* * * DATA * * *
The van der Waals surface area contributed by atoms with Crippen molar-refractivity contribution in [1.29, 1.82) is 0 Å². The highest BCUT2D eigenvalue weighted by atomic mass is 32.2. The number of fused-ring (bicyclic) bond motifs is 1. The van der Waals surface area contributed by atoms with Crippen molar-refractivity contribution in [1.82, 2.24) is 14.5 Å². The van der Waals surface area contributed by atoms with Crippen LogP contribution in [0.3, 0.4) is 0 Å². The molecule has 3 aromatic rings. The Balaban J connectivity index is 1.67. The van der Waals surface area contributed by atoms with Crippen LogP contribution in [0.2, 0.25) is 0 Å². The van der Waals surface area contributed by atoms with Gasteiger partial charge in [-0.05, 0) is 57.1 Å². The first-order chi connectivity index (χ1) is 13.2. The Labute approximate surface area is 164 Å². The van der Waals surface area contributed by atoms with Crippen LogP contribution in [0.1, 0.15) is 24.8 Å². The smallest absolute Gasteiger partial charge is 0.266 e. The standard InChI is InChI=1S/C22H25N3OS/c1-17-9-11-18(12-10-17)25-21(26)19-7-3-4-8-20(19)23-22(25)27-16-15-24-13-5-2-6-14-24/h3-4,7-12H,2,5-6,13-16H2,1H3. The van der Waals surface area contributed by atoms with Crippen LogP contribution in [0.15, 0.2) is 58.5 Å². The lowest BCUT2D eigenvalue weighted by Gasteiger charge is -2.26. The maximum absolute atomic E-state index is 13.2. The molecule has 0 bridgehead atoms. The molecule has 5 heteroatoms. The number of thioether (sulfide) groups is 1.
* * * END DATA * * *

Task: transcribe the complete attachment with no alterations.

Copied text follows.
The van der Waals surface area contributed by atoms with Crippen molar-refractivity contribution in [1.29, 1.82) is 0 Å². The highest BCUT2D eigenvalue weighted by atomic mass is 32.2. The number of fused-ring (bicyclic) bond motifs is 1. The van der Waals surface area contributed by atoms with Crippen molar-refractivity contribution in [1.82, 2.24) is 14.5 Å². The van der Waals surface area contributed by atoms with Crippen LogP contribution in [0.3, 0.4) is 0 Å². The molecule has 3 aromatic rings. The Balaban J connectivity index is 1.67. The van der Waals surface area contributed by atoms with Crippen LogP contribution in [0.2, 0.25) is 0 Å². The van der Waals surface area contributed by atoms with Gasteiger partial charge in [-0.05, 0) is 57.1 Å². The first-order chi connectivity index (χ1) is 13.2. The Labute approximate surface area is 164 Å². The van der Waals surface area contributed by atoms with Crippen LogP contribution in [0.1, 0.15) is 24.8 Å². The smallest absolute Gasteiger partial charge is 0.266 e. The standard InChI is InChI=1S/C22H25N3OS/c1-17-9-11-18(12-10-17)25-21(26)19-7-3-4-8-20(19)23-22(25)27-16-15-24-13-5-2-6-14-24/h3-4,7-12H,2,5-6,13-16H2,1H3. The van der Waals surface area contributed by atoms with Crippen LogP contribution in [0.15, 0.2) is 58.5 Å². The lowest BCUT2D eigenvalue weighted by Gasteiger charge is -2.26. The maximum absolute atomic E-state index is 13.2. The molecule has 0 bridgehead atoms. The molecule has 5 heteroatoms. The number of thioether (sulfide) groups is 1.